Click here for the text of the video.

Suit Over School Closing

Parents of students at the South Dakota School for the Deaf are suing to keep it open. The governor wants to close the campus to save money and points to dropping enrollment as justification for the move. Only a couple of dozen students were taught at the campus last year, though more than 400 received services at other local school districts. Parents point out that the state constitution requires education officials to run a public school for the deaf and federal funding from the Department of Education obligates state officials to provide an education for students with disabilities. The govenor has proposed an alternative plan but the parents say it won’t work because there are not enough interpreters in rural areas to meet the needs of students. The Board of Regents will offer a recommendation on closure but the final decision rests with the South Dakota Legislature.

Robbery Gone Wrong

Police in Las Vegas are searching for two juveniles who shot and killed a deaf man in Ansan Sister City Park. Kevin Franchow could not hear their demands that he hand over money while he was walking through the park. Police say Franchow had nothing of value on him at the time. He lived with his elderly mother and walked the park at night to help control his diabetes. Here's a video report on the crime from Las Vegas television news KVVU-TV.

Deaf Baseball Player

Tyson Gillies is working his way into Major League Baseball. Although the Seattle Mariners prospect is deaf, his sharp play in single-A ball is getting some serious attention. The center fielder batted a hefty.322 in the leadoff slot with 66 runs scored and 25 stolen bases for the High Desert Mavericks out of Adelanto, California. The 20-year-old Gillies recently played in the World Team at the annual Futures Game in St. Louis. The Vancouver native wears hearing aids and was born with 35% hearing in one ear and 50% hearing in the other. Here's a video of Tyson in action.

Monday, July 27, 2009

Hearing on School Closing

Kansas may close its school for the deaf in Olathe or merge it with the state school for the blind in Kansas City. A panel will hold a hearing on the issue today. The Kansas State School for the Deaf serves more than 100 students with a $9.5 million budget and about 150 employees.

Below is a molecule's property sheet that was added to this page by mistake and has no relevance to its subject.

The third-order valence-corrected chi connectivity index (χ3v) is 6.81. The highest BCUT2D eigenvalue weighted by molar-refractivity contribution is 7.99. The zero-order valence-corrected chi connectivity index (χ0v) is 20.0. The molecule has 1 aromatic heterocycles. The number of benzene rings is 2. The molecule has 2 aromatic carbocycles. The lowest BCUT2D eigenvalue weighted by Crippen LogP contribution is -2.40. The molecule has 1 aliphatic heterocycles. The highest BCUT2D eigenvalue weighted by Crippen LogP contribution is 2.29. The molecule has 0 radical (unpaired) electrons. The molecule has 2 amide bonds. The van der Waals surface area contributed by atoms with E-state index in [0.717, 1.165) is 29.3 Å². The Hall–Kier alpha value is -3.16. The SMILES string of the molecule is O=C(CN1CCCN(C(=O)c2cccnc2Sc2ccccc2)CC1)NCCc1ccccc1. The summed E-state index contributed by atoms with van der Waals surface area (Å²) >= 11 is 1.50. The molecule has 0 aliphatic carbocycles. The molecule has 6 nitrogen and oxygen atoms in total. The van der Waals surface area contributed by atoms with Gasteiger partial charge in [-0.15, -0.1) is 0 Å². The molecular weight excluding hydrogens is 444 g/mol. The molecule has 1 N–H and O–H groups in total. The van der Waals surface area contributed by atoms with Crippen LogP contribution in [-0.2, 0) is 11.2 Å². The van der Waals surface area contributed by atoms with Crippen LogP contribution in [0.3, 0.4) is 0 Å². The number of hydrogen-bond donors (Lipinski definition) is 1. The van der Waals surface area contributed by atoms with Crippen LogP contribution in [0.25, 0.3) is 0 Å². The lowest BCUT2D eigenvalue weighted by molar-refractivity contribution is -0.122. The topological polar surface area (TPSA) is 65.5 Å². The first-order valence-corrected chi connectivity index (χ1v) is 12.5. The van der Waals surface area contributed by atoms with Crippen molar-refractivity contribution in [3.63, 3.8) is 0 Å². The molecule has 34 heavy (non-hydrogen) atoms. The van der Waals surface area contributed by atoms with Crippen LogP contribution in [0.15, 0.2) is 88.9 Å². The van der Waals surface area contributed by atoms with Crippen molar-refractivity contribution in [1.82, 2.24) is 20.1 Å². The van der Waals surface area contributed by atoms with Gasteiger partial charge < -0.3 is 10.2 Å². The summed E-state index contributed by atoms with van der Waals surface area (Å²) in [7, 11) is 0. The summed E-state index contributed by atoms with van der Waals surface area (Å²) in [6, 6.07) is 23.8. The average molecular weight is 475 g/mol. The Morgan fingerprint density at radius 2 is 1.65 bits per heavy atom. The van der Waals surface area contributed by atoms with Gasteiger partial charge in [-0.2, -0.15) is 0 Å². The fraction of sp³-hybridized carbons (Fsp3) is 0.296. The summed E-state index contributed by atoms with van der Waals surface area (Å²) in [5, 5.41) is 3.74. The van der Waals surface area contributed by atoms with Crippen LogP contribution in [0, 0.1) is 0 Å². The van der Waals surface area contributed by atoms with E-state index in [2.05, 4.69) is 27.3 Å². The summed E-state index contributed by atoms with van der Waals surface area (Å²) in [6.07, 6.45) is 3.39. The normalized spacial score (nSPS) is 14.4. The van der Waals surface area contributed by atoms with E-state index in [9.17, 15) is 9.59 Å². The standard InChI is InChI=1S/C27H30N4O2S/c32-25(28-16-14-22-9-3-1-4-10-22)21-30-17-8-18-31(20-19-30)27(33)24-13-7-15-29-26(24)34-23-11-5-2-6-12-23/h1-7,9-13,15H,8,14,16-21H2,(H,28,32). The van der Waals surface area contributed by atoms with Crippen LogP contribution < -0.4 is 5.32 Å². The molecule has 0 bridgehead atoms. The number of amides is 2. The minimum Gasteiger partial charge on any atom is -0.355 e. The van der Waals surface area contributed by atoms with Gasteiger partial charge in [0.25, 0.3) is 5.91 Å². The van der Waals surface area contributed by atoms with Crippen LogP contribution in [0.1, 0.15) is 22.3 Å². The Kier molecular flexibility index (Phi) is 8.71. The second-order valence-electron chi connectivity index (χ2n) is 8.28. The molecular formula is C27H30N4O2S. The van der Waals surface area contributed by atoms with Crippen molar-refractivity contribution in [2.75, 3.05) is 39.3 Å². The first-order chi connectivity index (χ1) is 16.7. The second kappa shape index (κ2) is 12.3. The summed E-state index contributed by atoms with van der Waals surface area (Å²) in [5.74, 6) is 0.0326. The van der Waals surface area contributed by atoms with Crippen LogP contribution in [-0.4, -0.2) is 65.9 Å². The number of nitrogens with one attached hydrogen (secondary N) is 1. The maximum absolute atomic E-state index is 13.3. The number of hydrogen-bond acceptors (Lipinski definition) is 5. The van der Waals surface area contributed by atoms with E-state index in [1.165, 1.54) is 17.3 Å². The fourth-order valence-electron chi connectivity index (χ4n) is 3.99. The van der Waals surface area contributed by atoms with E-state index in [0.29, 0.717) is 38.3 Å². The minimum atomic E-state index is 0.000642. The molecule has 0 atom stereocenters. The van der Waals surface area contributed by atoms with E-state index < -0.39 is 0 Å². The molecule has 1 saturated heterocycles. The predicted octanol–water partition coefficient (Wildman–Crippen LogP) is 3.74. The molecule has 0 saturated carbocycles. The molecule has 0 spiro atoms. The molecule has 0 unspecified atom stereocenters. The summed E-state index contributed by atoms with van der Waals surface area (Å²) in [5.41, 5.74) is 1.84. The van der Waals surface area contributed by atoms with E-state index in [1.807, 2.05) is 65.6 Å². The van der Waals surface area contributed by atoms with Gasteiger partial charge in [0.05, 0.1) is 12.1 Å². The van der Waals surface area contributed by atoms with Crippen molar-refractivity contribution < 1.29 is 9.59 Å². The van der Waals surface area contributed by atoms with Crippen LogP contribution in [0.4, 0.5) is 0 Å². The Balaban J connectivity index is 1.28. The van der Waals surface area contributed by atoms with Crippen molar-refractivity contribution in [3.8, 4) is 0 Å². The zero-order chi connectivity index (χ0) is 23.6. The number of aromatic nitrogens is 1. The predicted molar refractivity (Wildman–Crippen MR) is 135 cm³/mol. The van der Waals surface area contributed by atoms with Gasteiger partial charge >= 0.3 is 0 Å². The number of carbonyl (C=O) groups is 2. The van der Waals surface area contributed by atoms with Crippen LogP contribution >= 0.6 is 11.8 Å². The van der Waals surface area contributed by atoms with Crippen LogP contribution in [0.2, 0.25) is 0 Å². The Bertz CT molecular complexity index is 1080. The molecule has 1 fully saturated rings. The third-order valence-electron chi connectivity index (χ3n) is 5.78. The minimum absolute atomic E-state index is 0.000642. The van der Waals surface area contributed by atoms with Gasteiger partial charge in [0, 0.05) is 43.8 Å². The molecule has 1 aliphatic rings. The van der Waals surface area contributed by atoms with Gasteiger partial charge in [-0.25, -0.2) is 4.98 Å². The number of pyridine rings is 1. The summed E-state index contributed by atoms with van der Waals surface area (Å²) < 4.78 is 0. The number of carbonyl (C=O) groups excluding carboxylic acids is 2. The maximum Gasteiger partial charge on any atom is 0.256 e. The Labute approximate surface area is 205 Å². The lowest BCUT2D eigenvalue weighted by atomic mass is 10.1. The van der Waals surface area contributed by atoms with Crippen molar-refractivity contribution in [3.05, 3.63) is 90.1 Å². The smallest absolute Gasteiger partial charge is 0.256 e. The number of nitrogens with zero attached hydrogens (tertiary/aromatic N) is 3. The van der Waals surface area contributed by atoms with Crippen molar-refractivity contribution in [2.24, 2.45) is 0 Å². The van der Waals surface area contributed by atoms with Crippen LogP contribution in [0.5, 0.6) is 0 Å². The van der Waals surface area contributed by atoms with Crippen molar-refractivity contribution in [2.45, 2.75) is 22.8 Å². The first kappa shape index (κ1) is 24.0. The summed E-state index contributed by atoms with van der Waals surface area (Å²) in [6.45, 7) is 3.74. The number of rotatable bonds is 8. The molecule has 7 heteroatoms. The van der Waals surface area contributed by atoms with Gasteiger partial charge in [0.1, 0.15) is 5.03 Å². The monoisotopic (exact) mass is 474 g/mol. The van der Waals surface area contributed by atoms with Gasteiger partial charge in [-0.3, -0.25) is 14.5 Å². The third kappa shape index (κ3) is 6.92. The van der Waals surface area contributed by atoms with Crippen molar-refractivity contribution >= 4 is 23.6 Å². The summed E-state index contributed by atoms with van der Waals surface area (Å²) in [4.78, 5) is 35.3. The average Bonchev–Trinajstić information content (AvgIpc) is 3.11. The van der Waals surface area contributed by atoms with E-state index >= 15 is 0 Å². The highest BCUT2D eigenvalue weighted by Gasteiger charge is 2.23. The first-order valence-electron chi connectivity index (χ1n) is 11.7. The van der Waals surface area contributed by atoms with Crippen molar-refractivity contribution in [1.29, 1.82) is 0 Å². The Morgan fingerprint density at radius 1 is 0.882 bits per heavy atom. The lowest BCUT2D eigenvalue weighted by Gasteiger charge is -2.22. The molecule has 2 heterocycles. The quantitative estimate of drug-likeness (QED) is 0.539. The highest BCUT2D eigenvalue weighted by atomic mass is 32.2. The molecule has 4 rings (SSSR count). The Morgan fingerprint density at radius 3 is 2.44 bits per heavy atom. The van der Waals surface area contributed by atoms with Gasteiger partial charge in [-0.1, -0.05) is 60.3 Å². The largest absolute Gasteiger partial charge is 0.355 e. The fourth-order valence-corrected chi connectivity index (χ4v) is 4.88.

Wednesday, July 22, 2009

Ohio Juror Dispute

The Ohio Supreme Court will hear a case involving whether a deaf person should have been allowed to sit on a jury. Linda Leow-Johannsen heard the trial of a man convicted involuntary manslaughter. But his conviction was overturned by an appeals court. It ruled that Leow-Johannsen should not have been allowed to serve on the jury because she couldn't hear the 911 tape introduced as evidence.

Defense attorneys tried to have Leow-Johannsen removed from the jury even before the trial started because she acknowledged that her hearing-impairment might make it harder for her to follow the trial. But she told the judge she didn't think it would be a problem for her to serve on the jury. The judge denied the defense motion. Leow-Johannsen reads lips and has some residual hearing and did not use a sign-language interpreter during the trial. The prosecutor credits her with being more attentive during the trial than most jurors.

The man convicted in the trial, Scott Speer, claims his friend, Michael Barnett, fell off their boat in the middle of the night during poor weather. But prosecutors convinced the jury Speer had pushed his friend overboard. He’s now serving a four year sentence.

The Ohio Legal Rights Service is supporting Leow-Johannsen's right to serve on the jury along with the National Association of the Deaf and the Ability Center of Greater Toledo.

Film Debut

A documentary put together by a deaf company premieres tonight at The Little Theater in Rochester, New York. Discovering Deaf Worlds filmed Discovering: Shuktara in India at a home for young adults. In a previous post we gave you the trailer. Here's a longer report on the film from WHAM-TV.

Tuesday, July 21, 2009

Carolina Jurors

North Carolina lawmakers will consider a bill this week that would allow the deaf to sit on juries and guarantee an interpreter for them, though lawyers or judges could still reject deaf jurors just because they have a hearing loss.

Here are some of the comments of state representatives quoted in local papers on the topic: